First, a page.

Samantha Lee
Claims Director
Charles Taylor plc

Chan Leng Sun, S.C.
Principal
Baker & McKenzie, Wong & Leow

In the October 2009 offshore special edition of the Standard Bulletin, we reviewed one vehicle for settling disputes in Singapore, namely the Singapore Chamber of Maritime Arbitration (SCMA).

In this article, we review the developments that have helped to position Singapore as a regional leader in arbitration. A developed legal infrastructure, modern facilities and focused support from all branches of the government and arbitration practitioners (local and foreign) are some of the key factors in Singapore becoming a regional arbitration centre.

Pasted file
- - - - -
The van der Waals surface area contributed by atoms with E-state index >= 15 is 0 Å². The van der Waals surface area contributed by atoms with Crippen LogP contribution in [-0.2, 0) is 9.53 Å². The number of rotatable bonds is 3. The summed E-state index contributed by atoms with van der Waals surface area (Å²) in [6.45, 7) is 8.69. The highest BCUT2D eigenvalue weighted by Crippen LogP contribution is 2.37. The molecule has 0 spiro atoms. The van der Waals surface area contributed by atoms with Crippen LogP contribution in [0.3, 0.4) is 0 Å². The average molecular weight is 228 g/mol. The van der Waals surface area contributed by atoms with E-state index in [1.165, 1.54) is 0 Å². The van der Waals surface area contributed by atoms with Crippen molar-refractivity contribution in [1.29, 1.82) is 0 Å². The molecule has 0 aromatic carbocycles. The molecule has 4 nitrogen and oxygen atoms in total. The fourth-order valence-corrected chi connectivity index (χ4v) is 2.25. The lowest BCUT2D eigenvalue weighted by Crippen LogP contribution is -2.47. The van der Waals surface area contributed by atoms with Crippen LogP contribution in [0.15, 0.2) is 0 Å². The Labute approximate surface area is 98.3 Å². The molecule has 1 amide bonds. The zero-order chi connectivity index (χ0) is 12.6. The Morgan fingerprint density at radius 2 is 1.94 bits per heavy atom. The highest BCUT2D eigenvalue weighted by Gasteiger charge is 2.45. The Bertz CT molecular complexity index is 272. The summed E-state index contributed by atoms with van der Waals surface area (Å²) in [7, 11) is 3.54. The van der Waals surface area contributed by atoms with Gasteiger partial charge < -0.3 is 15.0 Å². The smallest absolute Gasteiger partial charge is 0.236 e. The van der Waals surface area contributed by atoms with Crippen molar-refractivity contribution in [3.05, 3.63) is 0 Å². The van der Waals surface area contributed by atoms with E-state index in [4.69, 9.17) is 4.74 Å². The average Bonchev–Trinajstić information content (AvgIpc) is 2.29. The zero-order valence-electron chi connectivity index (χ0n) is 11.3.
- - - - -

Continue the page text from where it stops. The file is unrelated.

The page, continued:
The international arbitration regime in Singapore is governed by the International Arbitration Act (IAA), which gives the force of law to the UNCITRAL Model Law on International Commercial Arbitration (the Model Law) with some modifications. The IAA also gives effect to the New York Convention on the Recognition and Enforcement of Foreign Arbitral Awards 1958 (New York Convention).

The domestic arbitration regime is governed by the Arbitration Act (AA). The AA was revised in 2002 so as to harmonise the laws on domestic and international arbitrations. The AA operates as the default regime if an arbitration in Singapore falls outside the reach of the IAA or parties opt out of the IAA. One difference between the IAA and the AA is that the AA permits referral of a question of law to be determined by the courts instead of the tribunal in the course of the arbitration.

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